District-level Estimates of Institutional Births in Ghana: Application of Small Area Estimation Technique Using Census and DHS Data
Fiifi Amoako Johnson, Hukum Chandra, James J. Brown, Sabu S. Padmadas
The Ghana Health Service functions under a decentralised approach; however, the lack of district level statistics implies that local authorities are faced with difficulties in making policy decisions without relevant statistics. The Ghanain Demographic and Health Surveys provide a range of invaluable data at the regional/national level; they cannot be used directly to produce reliable district-level estimates due to small sample sizes. This article uses small area estimation techniques to derive model-based district-level estimates of institutional births in Ghana by linking data from the 2003 GDHS and the 2000 Population and Housing Census. The models indicate considerable variability in the estimates, with institutional births ranging between 7% and 27% in the districts of the Northern region, compared to 78% and 85% in the districts of the Greater Accra Region. The diagnostic measures indicate that the model-based estimates are reliable and representative of the district to which they belong.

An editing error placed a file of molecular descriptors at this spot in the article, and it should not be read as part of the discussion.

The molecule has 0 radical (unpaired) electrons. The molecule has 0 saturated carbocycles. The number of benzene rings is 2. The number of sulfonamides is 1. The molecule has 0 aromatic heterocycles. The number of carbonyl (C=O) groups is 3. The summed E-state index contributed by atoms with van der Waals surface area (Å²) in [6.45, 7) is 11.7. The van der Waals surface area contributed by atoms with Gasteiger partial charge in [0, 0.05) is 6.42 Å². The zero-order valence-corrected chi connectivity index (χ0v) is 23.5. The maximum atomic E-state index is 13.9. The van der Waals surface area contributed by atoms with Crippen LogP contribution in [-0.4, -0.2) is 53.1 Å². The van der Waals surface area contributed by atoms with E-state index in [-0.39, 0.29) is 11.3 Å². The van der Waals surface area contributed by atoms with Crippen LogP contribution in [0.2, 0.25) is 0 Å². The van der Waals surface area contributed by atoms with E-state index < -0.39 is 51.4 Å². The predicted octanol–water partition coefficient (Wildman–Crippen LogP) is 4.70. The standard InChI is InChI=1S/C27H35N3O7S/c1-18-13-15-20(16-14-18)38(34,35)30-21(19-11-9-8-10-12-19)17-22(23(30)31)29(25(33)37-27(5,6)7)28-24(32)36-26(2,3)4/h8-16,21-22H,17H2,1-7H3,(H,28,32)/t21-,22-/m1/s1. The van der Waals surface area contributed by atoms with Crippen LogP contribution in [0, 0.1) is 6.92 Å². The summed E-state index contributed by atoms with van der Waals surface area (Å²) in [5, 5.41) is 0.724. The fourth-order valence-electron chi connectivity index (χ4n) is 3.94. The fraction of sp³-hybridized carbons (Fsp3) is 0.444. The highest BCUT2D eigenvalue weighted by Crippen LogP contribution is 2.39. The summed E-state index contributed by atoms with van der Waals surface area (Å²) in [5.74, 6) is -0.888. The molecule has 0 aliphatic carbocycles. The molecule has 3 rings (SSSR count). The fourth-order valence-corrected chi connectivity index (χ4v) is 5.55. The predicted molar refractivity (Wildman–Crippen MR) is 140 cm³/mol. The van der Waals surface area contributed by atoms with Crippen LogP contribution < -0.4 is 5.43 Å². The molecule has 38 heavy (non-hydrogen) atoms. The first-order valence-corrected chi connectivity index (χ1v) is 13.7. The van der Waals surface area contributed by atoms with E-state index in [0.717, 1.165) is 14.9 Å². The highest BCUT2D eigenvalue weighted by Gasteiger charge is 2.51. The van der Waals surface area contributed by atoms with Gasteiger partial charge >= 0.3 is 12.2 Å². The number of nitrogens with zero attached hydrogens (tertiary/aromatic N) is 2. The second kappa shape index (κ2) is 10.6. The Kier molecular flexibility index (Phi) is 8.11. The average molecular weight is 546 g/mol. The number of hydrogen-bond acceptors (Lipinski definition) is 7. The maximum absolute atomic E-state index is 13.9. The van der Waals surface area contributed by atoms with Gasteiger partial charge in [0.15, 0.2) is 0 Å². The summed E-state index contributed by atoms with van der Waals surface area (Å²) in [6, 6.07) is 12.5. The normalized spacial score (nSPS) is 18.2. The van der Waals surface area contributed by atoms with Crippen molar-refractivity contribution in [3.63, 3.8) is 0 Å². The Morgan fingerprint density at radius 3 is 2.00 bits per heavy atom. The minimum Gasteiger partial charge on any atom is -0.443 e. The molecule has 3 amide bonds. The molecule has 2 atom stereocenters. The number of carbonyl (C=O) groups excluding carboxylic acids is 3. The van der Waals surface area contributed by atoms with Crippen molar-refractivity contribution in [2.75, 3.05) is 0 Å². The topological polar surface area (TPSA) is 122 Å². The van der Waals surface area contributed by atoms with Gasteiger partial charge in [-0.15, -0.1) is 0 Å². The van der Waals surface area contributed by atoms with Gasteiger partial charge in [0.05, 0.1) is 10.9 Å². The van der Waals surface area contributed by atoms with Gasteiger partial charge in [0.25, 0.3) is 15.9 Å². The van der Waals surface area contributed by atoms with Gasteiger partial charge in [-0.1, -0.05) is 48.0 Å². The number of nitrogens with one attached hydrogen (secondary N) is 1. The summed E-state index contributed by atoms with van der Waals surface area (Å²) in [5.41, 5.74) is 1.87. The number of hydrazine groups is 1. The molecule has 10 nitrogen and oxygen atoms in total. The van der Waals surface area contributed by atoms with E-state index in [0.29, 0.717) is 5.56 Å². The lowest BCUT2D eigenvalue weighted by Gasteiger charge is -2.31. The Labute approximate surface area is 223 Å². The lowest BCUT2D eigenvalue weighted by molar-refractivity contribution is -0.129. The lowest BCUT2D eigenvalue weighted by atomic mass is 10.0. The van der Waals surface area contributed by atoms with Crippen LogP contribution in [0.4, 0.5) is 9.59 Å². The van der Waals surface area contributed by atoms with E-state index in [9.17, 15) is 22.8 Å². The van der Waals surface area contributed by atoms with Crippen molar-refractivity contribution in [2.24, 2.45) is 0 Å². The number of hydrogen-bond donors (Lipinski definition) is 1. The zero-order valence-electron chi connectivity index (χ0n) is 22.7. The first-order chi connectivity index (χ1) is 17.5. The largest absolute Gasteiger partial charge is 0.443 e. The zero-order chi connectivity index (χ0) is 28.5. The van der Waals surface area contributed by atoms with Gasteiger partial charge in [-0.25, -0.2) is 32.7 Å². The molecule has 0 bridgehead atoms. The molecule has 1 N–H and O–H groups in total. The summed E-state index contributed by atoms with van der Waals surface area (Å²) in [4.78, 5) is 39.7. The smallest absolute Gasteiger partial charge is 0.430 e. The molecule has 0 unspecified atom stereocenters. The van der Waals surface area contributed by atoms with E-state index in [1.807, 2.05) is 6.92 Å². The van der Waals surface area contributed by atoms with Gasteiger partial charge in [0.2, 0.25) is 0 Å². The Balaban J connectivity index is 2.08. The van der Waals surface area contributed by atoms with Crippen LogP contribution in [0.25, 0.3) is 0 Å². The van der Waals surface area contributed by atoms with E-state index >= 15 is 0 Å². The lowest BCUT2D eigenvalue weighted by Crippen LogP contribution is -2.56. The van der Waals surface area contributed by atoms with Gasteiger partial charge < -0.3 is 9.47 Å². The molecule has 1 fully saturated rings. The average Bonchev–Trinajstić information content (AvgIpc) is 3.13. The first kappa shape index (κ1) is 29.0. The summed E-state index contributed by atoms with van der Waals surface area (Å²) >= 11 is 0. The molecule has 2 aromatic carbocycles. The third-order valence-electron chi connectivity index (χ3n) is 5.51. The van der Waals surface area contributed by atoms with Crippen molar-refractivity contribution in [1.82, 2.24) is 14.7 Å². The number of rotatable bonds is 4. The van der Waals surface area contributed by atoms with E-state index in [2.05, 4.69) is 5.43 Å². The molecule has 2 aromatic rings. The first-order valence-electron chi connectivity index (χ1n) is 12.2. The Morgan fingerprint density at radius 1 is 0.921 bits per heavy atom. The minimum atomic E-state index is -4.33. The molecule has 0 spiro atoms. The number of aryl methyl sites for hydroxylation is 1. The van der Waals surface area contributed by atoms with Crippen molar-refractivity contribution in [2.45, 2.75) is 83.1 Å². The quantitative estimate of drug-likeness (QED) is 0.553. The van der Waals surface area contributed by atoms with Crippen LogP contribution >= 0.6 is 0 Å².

Institutional births, demographic and health surveys, Census, small area estimates, districts, Ghana